Southern Water hit with £480K fine
Southern Water Services has been fined £480,000 having pleaded guilty to supplying water unfit for human consumption and to the use of a non-approved product during an event where a failed operation to cap and abandon a 24in pipe caused discoloured water with an unpleasant taste and odour to be supplied to the Dibden Purlieu and Blackfield areas of Southampton in October 2015.
The company appeared before Southampton Magistrates’ Court on Friday (August 25). Additional costs of £50,000 were agreed out of court.
Southern Water had pleaded guilty to the charges earlier last month. The charges were brought by the Drinking Water Inspectorate (DWI), under Section 70 of the Water Industry Act 1991 (as amended) and the Water Supply (Water Quality) Regulations 2000 (as amended).
Marcus Rink, chief inspector at the DWI, said: “This prosecution was brought because of deficiencies in the company’s planning of changes to its distribution system that, in the view of District Judge Anthony Callaway, was reckless in its execution and aggravated by time pressures. This was a serious deviation from good practice, and without regard to the impact on consumers in the Southampton area, and warranted intervention by the Inspectorate.”
Southern Water has apologised to residents for the incident. In a statement following Friday’s hearing, Dr Alison Hoyle, director of compliance and asset resilience, said: "We sincerely apologise for and deeply regret that in October 2015 customers in the Rownhams area of Southampton experienced discoloured water and disruption to supply after a burst main at one of our sites.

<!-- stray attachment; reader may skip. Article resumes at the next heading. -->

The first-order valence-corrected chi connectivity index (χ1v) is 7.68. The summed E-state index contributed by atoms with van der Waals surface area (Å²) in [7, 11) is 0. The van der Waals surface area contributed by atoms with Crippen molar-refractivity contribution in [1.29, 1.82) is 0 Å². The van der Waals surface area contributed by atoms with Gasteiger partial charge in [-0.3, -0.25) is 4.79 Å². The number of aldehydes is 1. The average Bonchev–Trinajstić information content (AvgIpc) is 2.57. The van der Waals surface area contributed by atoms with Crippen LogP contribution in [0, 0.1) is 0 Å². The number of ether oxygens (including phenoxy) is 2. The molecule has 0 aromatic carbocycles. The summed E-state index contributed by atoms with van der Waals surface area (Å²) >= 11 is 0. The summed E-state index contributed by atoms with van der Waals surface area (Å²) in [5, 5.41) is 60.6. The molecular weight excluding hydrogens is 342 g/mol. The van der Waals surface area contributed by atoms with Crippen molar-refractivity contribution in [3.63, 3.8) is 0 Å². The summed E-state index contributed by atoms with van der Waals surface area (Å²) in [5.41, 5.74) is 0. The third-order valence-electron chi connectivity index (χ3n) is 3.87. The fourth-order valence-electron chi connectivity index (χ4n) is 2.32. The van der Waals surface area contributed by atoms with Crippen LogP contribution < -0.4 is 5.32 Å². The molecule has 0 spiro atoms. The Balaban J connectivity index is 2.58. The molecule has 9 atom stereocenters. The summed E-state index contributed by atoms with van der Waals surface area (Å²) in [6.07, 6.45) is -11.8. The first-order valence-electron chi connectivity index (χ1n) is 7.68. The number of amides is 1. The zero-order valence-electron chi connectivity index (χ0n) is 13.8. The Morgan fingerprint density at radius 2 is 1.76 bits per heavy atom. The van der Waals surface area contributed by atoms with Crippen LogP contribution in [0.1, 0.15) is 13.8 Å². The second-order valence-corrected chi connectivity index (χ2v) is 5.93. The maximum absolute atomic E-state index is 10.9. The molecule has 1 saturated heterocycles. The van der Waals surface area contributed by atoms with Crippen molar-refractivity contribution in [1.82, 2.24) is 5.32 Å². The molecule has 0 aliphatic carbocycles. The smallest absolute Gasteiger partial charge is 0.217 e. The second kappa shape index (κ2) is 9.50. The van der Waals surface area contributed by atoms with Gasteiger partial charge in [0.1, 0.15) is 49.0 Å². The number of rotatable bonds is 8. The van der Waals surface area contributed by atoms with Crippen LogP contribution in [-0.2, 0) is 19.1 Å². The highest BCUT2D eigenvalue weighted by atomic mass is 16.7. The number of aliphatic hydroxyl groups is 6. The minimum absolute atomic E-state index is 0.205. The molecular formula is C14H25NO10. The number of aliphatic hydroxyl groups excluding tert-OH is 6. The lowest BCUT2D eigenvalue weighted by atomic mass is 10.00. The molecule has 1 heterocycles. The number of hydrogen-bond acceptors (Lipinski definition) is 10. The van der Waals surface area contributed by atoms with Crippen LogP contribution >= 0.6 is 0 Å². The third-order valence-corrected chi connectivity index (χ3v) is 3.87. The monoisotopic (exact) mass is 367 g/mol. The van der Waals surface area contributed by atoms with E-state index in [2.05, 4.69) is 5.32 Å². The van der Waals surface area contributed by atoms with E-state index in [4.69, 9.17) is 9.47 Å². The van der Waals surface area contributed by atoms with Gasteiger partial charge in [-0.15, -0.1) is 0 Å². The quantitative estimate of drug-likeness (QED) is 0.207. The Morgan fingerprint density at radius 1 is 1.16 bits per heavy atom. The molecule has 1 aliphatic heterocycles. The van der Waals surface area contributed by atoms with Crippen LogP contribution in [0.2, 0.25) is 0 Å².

“Although we received no complaints of illness following the event, we recognise that the standard of water that we supplied to our customers was not acceptable and for that we apologise unreservedly. We notified the Drinking Water Inspectorate of the event and worked with Public Health England throughout. The UK has very stringent recommended levels for an acceptable amount of water discoloration which, as a result of the incident, we exceeded, and for which we are sincerely sorry.”
Hoyle said a new company structure had been put in place in March this year including a Compliance and Asset Resilience Directorate, where it focuses on improving performance, compliance culture and risk assessments while also making technical improvements.
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